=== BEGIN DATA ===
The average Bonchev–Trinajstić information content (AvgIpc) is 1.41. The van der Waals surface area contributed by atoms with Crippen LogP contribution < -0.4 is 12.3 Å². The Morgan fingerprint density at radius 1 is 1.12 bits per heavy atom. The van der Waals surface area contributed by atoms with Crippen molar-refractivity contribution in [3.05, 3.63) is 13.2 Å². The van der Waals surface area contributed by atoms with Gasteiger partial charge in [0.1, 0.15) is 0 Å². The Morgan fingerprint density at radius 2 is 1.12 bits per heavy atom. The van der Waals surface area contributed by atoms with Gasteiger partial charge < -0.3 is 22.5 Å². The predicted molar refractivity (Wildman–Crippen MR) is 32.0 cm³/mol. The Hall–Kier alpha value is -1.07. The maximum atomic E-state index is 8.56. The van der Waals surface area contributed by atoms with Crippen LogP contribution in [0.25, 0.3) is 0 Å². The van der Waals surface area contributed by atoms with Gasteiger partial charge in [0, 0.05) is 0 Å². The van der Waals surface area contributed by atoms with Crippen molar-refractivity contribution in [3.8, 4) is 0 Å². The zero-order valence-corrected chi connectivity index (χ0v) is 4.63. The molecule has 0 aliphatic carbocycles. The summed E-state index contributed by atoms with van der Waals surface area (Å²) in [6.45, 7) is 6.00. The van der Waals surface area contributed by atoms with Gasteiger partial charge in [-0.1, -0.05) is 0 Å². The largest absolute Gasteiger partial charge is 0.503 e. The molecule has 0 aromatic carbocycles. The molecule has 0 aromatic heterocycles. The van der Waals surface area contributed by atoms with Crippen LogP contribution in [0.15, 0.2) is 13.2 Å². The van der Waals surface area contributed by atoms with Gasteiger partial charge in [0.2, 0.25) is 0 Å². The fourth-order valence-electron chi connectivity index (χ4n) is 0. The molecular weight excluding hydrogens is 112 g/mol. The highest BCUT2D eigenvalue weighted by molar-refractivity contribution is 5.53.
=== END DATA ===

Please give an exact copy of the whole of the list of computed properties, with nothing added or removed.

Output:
The average Bonchev–Trinajstić information content (AvgIpc) is 1.41. The van der Waals surface area contributed by atoms with Crippen LogP contribution < -0.4 is 12.3 Å². The Morgan fingerprint density at radius 1 is 1.12 bits per heavy atom. The van der Waals surface area contributed by atoms with Crippen molar-refractivity contribution in [3.05, 3.63) is 13.2 Å². The van der Waals surface area contributed by atoms with Gasteiger partial charge in [0.1, 0.15) is 0 Å². The Morgan fingerprint density at radius 2 is 1.12 bits per heavy atom. The van der Waals surface area contributed by atoms with Gasteiger partial charge < -0.3 is 22.5 Å². The predicted molar refractivity (Wildman–Crippen MR) is 32.0 cm³/mol. The Hall–Kier alpha value is -1.07. The maximum atomic E-state index is 8.56. The van der Waals surface area contributed by atoms with Crippen LogP contribution in [0.25, 0.3) is 0 Å². The van der Waals surface area contributed by atoms with Gasteiger partial charge in [0, 0.05) is 0 Å². The van der Waals surface area contributed by atoms with Crippen molar-refractivity contribution in [3.8, 4) is 0 Å². The zero-order valence-corrected chi connectivity index (χ0v) is 4.63. The molecule has 0 aliphatic carbocycles. The summed E-state index contributed by atoms with van der Waals surface area (Å²) in [6.45, 7) is 6.00. The van der Waals surface area contributed by atoms with Gasteiger partial charge in [-0.1, -0.05) is 0 Å². The largest absolute Gasteiger partial charge is 0.503 e. The molecule has 0 aromatic carbocycles. The molecule has 0 aromatic heterocycles. The van der Waals surface area contributed by atoms with Crippen LogP contribution in [0.15, 0.2) is 13.2 Å². The van der Waals surface area contributed by atoms with Gasteiger partial charge in [0.2, 0.25) is 0 Å². The fourth-order valence-electron chi connectivity index (χ4n) is 0. The molecular weight excluding hydrogens is 112 g/mol. The highest BCUT2D eigenvalue weighted by molar-refractivity contribution is 5.53.